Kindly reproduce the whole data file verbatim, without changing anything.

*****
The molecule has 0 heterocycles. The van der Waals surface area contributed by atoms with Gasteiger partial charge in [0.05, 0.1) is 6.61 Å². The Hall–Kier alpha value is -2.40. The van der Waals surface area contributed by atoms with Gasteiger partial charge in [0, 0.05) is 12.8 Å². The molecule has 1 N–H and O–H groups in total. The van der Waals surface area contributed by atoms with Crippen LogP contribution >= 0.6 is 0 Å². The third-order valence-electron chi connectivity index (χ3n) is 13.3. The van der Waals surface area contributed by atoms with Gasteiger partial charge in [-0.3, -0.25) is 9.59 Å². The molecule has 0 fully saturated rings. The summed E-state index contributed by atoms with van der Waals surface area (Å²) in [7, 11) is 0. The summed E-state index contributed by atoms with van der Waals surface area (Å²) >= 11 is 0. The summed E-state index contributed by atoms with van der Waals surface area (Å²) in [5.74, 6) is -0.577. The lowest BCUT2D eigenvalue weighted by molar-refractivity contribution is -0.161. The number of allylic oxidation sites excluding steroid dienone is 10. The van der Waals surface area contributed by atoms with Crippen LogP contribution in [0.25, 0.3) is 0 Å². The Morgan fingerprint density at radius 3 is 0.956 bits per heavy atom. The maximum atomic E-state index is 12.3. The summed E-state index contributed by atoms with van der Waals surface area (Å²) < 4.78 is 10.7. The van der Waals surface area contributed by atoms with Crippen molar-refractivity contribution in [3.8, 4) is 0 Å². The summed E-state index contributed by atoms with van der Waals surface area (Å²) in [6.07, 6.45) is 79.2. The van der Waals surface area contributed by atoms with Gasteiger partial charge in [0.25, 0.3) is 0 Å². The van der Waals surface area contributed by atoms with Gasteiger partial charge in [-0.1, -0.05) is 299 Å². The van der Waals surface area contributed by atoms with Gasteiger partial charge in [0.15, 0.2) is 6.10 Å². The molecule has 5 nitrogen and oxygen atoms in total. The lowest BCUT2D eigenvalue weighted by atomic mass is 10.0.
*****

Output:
The molecule has 0 heterocycles. The van der Waals surface area contributed by atoms with Gasteiger partial charge in [0.05, 0.1) is 6.61 Å². The Hall–Kier alpha value is -2.40. The van der Waals surface area contributed by atoms with Gasteiger partial charge in [0, 0.05) is 12.8 Å². The molecule has 1 N–H and O–H groups in total. The van der Waals surface area contributed by atoms with Crippen LogP contribution >= 0.6 is 0 Å². The third-order valence-electron chi connectivity index (χ3n) is 13.3. The van der Waals surface area contributed by atoms with Gasteiger partial charge in [-0.3, -0.25) is 9.59 Å². The molecule has 0 fully saturated rings. The summed E-state index contributed by atoms with van der Waals surface area (Å²) in [7, 11) is 0. The summed E-state index contributed by atoms with van der Waals surface area (Å²) >= 11 is 0. The summed E-state index contributed by atoms with van der Waals surface area (Å²) in [5.74, 6) is -0.577. The lowest BCUT2D eigenvalue weighted by molar-refractivity contribution is -0.161. The number of allylic oxidation sites excluding steroid dienone is 10. The van der Waals surface area contributed by atoms with Crippen LogP contribution in [0.25, 0.3) is 0 Å². The Morgan fingerprint density at radius 3 is 0.956 bits per heavy atom. The maximum atomic E-state index is 12.3. The summed E-state index contributed by atoms with van der Waals surface area (Å²) < 4.78 is 10.7. The van der Waals surface area contributed by atoms with Crippen molar-refractivity contribution in [3.8, 4) is 0 Å². The summed E-state index contributed by atoms with van der Waals surface area (Å²) in [6.07, 6.45) is 79.2. The van der Waals surface area contributed by atoms with Gasteiger partial charge in [0.25, 0.3) is 0 Å². The van der Waals surface area contributed by atoms with Gasteiger partial charge in [-0.1, -0.05) is 299 Å². The van der Waals surface area contributed by atoms with Gasteiger partial charge in [0.15, 0.2) is 6.10 Å². The molecule has 5 nitrogen and oxygen atoms in total. The lowest BCUT2D eigenvalue weighted by atomic mass is 10.0.